Shake Your Booty The Creativity and Innovation point of this blog takes about three paragraphs to develop, so business readers, let me tell you a brief story to set it up. I was having dinner this week with Gary Schwartz, a fine actor and Improv person who was blowing through Chicago to promote his new children’s book, The King of Average. Gary studied with a hero of mine, Viola Spolin (he’s the leading expert on her games and methods). As we talked about Improv and I heard some of his stories I was particularly impressed with one story having to do with “getting into the body” of a role. The Story: So Gary was playing the role of a RomanRead More..
I’ll make the point again here — with fewer words. For more detail, read my post over at Gibson.
Risk Aversion is a Risk Itself
Many leaders pull back on innovation programs because of expenses, and, fear of change. They settle for small changes and improvements and continue to look at innovation as if it’s extra work. They pay lip service to innovation and waste time doing culture assessments. They also spend precious time developing a precise process for innovation. Cultural awareness of the climate for innovation is a good thing, and a defined process is as well, but don’t spend a year doing it. Instead, get started on innovation projects.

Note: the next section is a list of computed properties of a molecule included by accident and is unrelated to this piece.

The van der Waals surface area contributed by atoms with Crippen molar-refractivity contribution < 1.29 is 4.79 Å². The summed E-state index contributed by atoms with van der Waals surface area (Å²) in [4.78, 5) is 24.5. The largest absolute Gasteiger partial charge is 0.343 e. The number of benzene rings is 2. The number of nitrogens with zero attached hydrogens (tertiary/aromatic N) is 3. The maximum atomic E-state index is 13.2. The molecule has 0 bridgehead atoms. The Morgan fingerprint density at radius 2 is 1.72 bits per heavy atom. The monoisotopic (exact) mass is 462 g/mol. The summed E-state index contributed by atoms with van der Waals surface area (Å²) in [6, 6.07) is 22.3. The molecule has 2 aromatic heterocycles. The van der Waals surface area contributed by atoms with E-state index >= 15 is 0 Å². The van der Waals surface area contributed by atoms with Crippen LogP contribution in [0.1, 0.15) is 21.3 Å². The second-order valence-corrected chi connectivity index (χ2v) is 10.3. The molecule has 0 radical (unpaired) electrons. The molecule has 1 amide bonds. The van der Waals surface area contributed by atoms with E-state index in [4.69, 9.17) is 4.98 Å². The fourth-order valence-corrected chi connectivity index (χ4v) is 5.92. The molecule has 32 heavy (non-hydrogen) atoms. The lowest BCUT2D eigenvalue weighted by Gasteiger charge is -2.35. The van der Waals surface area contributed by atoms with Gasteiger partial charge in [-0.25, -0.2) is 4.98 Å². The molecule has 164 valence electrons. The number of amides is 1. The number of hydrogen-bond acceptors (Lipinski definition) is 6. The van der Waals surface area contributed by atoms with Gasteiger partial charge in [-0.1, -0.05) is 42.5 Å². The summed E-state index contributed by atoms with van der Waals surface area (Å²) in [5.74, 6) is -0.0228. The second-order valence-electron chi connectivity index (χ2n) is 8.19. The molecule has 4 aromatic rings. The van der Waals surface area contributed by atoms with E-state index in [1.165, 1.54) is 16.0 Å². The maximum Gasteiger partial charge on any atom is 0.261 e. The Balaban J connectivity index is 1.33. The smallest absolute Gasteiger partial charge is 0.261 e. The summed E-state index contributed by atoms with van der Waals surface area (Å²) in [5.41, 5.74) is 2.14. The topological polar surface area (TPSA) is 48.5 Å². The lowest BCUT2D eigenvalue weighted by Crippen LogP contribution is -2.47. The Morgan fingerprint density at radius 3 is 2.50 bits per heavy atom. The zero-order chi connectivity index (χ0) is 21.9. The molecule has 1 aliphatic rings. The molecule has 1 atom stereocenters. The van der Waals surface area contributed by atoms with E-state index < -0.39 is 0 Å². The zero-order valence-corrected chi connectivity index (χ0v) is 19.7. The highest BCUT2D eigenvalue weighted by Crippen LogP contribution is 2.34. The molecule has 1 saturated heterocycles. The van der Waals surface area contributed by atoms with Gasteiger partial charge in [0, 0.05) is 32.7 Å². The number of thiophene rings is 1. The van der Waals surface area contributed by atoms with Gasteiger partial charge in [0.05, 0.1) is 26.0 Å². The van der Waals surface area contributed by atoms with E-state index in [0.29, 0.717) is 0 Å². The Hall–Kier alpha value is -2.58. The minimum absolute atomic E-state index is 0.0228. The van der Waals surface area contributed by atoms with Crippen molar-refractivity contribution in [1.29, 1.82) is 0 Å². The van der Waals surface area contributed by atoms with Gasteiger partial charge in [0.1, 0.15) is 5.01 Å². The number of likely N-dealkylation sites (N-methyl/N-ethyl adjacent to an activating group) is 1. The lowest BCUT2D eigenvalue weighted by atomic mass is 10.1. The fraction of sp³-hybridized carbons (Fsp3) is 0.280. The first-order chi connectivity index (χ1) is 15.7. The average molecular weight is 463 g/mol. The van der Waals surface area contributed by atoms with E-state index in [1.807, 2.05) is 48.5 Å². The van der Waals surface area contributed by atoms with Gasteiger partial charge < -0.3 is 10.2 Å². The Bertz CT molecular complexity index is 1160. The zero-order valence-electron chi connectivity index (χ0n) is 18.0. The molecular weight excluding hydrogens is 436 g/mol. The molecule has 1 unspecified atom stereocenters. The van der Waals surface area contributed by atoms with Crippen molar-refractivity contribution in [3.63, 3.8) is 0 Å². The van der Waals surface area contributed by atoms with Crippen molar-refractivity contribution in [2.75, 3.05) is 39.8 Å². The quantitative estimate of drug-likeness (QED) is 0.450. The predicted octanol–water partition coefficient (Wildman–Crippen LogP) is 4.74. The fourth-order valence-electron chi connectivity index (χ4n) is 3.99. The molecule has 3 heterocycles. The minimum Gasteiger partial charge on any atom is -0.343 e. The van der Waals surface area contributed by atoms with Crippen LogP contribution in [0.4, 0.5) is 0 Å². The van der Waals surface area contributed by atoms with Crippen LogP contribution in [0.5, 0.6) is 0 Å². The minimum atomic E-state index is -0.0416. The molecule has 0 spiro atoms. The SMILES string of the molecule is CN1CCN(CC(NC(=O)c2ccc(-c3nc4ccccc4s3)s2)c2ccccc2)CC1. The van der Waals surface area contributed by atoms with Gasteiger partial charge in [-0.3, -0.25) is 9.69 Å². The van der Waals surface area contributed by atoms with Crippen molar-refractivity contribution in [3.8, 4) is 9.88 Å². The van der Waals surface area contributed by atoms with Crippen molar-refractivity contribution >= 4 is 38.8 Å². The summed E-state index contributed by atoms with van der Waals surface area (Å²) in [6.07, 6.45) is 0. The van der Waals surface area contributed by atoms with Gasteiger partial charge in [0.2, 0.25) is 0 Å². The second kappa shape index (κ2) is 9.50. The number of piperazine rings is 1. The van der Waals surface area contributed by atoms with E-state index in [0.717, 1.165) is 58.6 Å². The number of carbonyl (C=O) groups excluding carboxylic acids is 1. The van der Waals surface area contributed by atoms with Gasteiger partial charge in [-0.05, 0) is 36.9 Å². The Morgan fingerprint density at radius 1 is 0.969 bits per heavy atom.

Learn as you go!
What leaders risk by pulling their innovation punches is — everything.
There are some businesses and industries where change happens slowly. Leaders in those sectors can get by being very careful — for many years sometimes. And yet, invariably, someone, a start-up or a competitor, changes the paradigm. If you wait until that moment to start innovating it will probably be too late. You won’t have grown the skill set. You won’t have a team in place. You won’t have a pipeline of ideas and nascent products and services.
So, the simple solution: invest in innovation training and programs. Make innovation part of your culture with innovation projects. Projects are how you change your culture. In fact, nothing else will change your culture.
Bottom line: Leaders — take more risk on innovation because your organizations future depends on it.